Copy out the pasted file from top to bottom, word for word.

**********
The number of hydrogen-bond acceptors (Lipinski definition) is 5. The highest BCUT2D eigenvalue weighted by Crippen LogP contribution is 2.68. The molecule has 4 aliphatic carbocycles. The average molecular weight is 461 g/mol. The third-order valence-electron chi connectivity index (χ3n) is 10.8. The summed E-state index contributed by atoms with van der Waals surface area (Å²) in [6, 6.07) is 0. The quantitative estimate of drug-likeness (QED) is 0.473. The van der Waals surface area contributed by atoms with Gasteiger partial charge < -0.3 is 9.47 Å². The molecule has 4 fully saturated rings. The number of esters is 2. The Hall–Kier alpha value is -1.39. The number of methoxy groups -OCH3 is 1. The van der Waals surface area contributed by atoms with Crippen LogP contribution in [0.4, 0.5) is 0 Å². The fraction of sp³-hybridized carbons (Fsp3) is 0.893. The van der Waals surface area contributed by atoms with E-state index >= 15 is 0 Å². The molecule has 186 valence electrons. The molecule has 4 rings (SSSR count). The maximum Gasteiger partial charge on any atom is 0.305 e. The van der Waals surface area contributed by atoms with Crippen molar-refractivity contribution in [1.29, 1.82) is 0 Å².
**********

The number of hydrogen-bond acceptors (Lipinski definition) is 5. The highest BCUT2D eigenvalue weighted by Crippen LogP contribution is 2.68. The molecule has 4 aliphatic carbocycles. The average molecular weight is 461 g/mol. The third-order valence-electron chi connectivity index (χ3n) is 10.8. The summed E-state index contributed by atoms with van der Waals surface area (Å²) in [6, 6.07) is 0. The quantitative estimate of drug-likeness (QED) is 0.473. The van der Waals surface area contributed by atoms with Gasteiger partial charge < -0.3 is 9.47 Å². The molecule has 4 fully saturated rings. The number of esters is 2. The Hall–Kier alpha value is -1.39. The number of methoxy groups -OCH3 is 1. The van der Waals surface area contributed by atoms with Crippen LogP contribution in [0.4, 0.5) is 0 Å². The fraction of sp³-hybridized carbons (Fsp3) is 0.893. The van der Waals surface area contributed by atoms with E-state index >= 15 is 0 Å². The molecule has 186 valence electrons. The molecule has 4 rings (SSSR count). The maximum Gasteiger partial charge on any atom is 0.305 e. The van der Waals surface area contributed by atoms with Crippen molar-refractivity contribution in [1.29, 1.82) is 0 Å².